The Already and Not Yet

 

c9-qwplipbc-joanna-kosinska

I have a confession to make and I’m not proud about it.

I am a sucker for Hallmark Christmas movies.

Yes, I know exactly how they are going to pan out about five minutes in. Yes, I understand that there are gaping plot holes in nearly everyone of them. Yes, I get that the writing is terrible—I’m all too aware. But still, it’s a guilty pleasure for my sister and I.

We will watch tons of them each year, looking for both the most ridiculous one, but also, the sweetest one.

But this past weekend, I latched on to the formula—and yeah, I’ve always known there was a formula. There was something oddly familiar about this formula though.

In each one, a big-city woman working in marketing, or advertising, or brand management (this is apparently a bad thing) who has lost sight of her dreams, is thrust in to small-town life where she happens upon a handsome single father and his precocious child. Charmed by both the town and the child, she begins to feel at home, lets down her walls, and rediscovers her childhood dream. In this starry-eyed state, she begins to fall for the single father and he for her. Her oh-so-wrong for her, rich fiancé comes on the scene (they have been separated by winter weather, clerical mix-up, or other forms of hi-jinx) and stirs doubt and maybe conflict between our heroine and single-dad. But all prevails on Christmas eve when the woman and her fiancé decide they are not destined to be together because she loves the small town and wants to pursue origami, or water color painting, or whatever her long-lost aspiration has been. She and single-dad run into each others arms, share a kiss, and precocious child gets a puppy. The end.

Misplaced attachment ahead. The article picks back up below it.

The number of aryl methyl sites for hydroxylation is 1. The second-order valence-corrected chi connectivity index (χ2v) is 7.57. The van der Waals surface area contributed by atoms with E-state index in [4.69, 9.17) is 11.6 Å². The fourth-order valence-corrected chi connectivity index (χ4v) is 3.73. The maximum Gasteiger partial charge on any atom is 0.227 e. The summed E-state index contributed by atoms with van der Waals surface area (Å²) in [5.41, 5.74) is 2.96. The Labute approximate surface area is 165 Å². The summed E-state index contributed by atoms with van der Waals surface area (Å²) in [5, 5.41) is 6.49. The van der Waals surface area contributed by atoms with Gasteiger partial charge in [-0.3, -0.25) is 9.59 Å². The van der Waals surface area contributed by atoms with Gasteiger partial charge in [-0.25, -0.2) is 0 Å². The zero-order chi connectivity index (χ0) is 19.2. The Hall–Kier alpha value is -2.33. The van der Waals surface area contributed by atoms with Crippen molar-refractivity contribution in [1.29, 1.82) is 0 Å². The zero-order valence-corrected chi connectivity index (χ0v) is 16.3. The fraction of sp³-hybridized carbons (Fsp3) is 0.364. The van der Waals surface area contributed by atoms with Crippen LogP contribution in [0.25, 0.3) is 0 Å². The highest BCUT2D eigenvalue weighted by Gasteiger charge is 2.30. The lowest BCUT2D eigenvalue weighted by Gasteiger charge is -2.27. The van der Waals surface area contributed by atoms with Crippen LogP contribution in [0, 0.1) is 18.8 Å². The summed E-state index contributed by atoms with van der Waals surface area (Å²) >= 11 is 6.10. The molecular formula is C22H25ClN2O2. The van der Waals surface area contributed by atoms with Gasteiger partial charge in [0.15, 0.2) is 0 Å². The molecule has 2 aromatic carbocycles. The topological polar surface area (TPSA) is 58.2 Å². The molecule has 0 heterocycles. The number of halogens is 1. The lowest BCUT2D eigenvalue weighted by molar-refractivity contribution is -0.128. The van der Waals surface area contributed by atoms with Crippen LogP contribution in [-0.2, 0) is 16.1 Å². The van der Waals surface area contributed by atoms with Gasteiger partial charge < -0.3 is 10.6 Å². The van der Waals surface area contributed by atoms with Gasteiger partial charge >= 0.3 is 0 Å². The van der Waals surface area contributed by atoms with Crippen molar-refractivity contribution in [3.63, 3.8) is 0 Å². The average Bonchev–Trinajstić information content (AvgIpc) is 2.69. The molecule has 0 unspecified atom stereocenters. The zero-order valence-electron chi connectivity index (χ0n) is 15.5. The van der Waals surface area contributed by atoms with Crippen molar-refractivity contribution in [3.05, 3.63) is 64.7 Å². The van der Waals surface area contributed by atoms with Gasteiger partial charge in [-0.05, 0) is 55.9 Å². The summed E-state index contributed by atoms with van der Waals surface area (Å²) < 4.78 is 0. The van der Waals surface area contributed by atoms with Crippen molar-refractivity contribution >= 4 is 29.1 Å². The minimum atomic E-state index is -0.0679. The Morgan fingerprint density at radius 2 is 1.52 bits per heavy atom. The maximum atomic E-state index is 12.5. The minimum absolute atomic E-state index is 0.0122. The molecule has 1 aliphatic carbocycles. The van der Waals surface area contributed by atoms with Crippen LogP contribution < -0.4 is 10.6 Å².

These movies are fun to watch, but they are so not about Christmas. Not really. For all the obvious reasons, but also for some not-as-obvious ones as well.

We have an inherit sense of how things are supposed to be—how we so desperately want them to be. Just like in a Hallmark movie, we want everything to be tied up in a nice little bow in the next hour and a half.

No threads left untied, no relationship not brought to rights, no issues outstanding.

But this is not reality.

Advent marks a celebration. Years of anticipation resulting in a savior being born to a world so desperately in need of him. And yet it also marks a deep longing.

We are brought face to face with the knowledge that all is taken care of. Our fate is sealed—we are rescued and renewed. And yet, we are not yet.

This is a season in which we are to be more aware of the already-but-not-yet state of our existence. This place where we live covered in righteousness, and yet still so in need of grace. This place where we watch brokenness pressing in on all sides, knowing that wholeness is there to be had, but not quite yet.